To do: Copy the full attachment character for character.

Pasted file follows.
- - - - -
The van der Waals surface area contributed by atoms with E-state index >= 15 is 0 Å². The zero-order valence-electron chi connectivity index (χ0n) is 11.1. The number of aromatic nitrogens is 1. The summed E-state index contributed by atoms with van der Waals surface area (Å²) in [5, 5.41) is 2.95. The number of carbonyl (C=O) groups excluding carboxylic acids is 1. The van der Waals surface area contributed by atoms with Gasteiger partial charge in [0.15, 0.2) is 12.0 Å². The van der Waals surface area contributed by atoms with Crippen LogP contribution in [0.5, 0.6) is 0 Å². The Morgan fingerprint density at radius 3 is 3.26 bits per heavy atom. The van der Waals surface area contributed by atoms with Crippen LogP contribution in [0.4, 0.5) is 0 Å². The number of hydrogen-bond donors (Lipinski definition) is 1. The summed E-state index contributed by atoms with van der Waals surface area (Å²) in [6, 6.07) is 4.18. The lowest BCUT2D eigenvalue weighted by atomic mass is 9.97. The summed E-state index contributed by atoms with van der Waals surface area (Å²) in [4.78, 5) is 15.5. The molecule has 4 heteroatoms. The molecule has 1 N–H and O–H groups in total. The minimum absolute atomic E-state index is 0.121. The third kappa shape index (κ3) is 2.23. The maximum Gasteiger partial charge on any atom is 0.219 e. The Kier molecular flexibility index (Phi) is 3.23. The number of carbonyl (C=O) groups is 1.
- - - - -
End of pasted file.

The van der Waals surface area contributed by atoms with E-state index >= 15 is 0 Å². The zero-order valence-electron chi connectivity index (χ0n) is 11.1. The number of aromatic nitrogens is 1. The summed E-state index contributed by atoms with van der Waals surface area (Å²) in [5, 5.41) is 2.95. The number of carbonyl (C=O) groups excluding carboxylic acids is 1. The van der Waals surface area contributed by atoms with Gasteiger partial charge in [0.15, 0.2) is 12.0 Å². The van der Waals surface area contributed by atoms with Crippen LogP contribution in [0.5, 0.6) is 0 Å². The Morgan fingerprint density at radius 3 is 3.26 bits per heavy atom. The van der Waals surface area contributed by atoms with Crippen LogP contribution in [0.4, 0.5) is 0 Å². The number of hydrogen-bond donors (Lipinski definition) is 1. The summed E-state index contributed by atoms with van der Waals surface area (Å²) in [6, 6.07) is 4.18. The lowest BCUT2D eigenvalue weighted by atomic mass is 9.97. The summed E-state index contributed by atoms with van der Waals surface area (Å²) in [4.78, 5) is 15.5. The molecule has 4 heteroatoms. The molecule has 1 N–H and O–H groups in total. The minimum absolute atomic E-state index is 0.121. The third kappa shape index (κ3) is 2.23. The maximum Gasteiger partial charge on any atom is 0.219 e. The Kier molecular flexibility index (Phi) is 3.23. The number of carbonyl (C=O) groups is 1.